ISIS continues to lose ground in Libyan city of Sirte
Terror group increases use of suicide attacks, IEDs and snipers to hamper government efforts
US-backed government militia in Libya are pushing forward in their battle to expel ISIS from the coastal Libyan city of Sirte, despite ongoing attacks from the terror group.
Faced with a shrinking grip throughout the country, ISIS fighters are stepping up their assaults on Libyan forces by deploying lethal IEDs.
The terror group is also increasing the number of suicide attacks and snipers in a bid to hamper soldiers loyal to the UN-backed Government of National Accord (GNA) in Tripoli.
One doctor explained that ISIS fighters are trying to make sure those targets – if they don’t die – at least will not be able to fight again.
“The snipers attack usually the spine here. They choose to fire at the spine because brain injury and heart injury if he survived, he’s going to fight again,” says Nabeel Aqoub, a doctor working in Sirte.
The ongoing offensive against ISIS will prove a litmus test for the new Tripoli government, which along with American air support, is fighting to bring prosperity to the post-Arab Spring state where President Barack Obama committed what he himself called the worst mistake of his presidency – not preparing for the aftermath of former dictator Moammar Gadhafi’s removal.
US Defense Secretary Ash Carter said fighters for the terror group are now trapped in Sirte.
“With the support of our air strikes those forces, those GNA-aligned forces have now cornered ISIL in one small section of the city of Sirte and I expect that they’ll eliminate any remaining opposition shortly,” Carter told reporters Wednesday, using another acronym for ISIS.
Why Sirte matters
Once home to Gadhafi, the sprawling Mediterranean city fell to extremists in the chaos that followed the 2011 revolution. That chaos created a vacuum that ISIS quickly took advantage of, flooding the city with foreign fighters in 2014 and regenerating it as the group’s largest stronghold outside Iraq and Syria.
It became a key base of operations for the organization, a place from where it carried out the gruesome mass beheadings of Egyptian Coptic Christians in February 2015 and filmed it for the world to watch. And five months later launched an operation to kill 38 tourists on a sun-drenched beach in neighboring Tunisia.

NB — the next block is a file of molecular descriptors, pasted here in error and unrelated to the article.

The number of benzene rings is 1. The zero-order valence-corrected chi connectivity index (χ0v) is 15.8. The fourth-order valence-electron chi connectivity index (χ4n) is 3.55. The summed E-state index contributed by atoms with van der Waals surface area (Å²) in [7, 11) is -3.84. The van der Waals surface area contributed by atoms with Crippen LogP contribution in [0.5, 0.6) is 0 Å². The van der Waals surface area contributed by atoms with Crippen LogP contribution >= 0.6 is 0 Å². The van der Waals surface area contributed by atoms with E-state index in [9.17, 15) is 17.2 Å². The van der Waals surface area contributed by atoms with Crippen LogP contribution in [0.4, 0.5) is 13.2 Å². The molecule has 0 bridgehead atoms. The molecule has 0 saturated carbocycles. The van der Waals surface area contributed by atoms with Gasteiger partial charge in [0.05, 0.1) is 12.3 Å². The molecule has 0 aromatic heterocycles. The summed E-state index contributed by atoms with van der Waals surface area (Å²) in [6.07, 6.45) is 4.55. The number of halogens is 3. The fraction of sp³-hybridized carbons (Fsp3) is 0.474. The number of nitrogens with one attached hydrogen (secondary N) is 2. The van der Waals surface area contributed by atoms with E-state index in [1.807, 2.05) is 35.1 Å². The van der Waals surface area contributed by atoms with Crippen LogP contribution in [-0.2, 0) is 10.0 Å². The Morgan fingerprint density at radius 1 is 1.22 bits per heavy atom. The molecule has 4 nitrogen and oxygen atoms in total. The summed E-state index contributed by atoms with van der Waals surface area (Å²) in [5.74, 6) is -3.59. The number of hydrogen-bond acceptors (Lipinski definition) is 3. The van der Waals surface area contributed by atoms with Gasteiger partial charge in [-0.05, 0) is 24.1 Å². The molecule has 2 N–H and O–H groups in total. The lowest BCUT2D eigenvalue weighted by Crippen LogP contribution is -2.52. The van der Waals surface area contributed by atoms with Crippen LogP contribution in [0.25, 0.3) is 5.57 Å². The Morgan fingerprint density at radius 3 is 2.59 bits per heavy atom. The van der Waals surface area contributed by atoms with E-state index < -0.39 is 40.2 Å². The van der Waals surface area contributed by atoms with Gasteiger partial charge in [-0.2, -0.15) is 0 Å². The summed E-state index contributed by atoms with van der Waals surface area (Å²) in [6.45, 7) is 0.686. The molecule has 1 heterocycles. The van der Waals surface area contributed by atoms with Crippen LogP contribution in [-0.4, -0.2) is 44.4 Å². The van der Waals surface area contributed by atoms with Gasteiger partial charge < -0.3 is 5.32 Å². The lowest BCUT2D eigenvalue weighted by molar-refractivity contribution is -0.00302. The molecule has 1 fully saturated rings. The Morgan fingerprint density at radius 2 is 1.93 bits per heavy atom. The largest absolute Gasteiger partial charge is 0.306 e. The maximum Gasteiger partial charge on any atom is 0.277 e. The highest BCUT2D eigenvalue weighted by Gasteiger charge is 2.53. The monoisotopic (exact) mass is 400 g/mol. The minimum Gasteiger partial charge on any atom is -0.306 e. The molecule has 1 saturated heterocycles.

In June, US officials estimated there were 4,000 to 6,000 ISIS militants in the country.
A battlefield in flux
The US bolstered the GNA by launching two months of airstrikes in August – a move intended to “deny ISIL a safe haven in Libya from which it could attack the United States and our allies,” according to Pentagon spokesman Peter Cook.
But as the international community and Libyans worked to free Sirte, thousands of civilians abandoned their homes, leaving the city largely deserted.
Those who escaped shared tales of terror, describing public beheadings and a deteriorating humanitarian situation with little available food or medical care, according to a Human Rights Watch report published in May.
Misrata, the city to the west of Sirte, took in those who fled the reign of terror and earlier this year began fighting an enemy they were woefully unprepared to defeat. But when the US began providing air support in August, the tide turned and ISIS’s defenses were breached.
What lies ahead?
For the GNA, and Libya as a whole, there will be more testing trials. Gen. Khalifa Haftar, a renegade who opposes the rule of the US-backed Tripoli government, took control of the country’s lucrative oil crescent this week and directly threatened the authority of Prime Minister Fayez al-Sarraj.
“This development will further hinder oil exports, deprive Libya of its only source of income, and increase the division of the country,” said Martin Kobler, the head of the UN Support Mission in Libya.
“This has to stop. Libyan natural resources belong to all Libyans.”
Now on the verge of victory in Sirte, those who chose to stay say they have grown tired of the perpetual wars and the toll it’s taking. They want peace for the next generation.
“All of us, we hope to finish today before yesterday. We are tired from 2011, war after war. We lost a lot of people,” says Waleed Mohammed, another doctor based in Sirte. “If the patient dies it’s okay but the problem is the handicap. And most of them are teenagers. All of them young active people in our community.”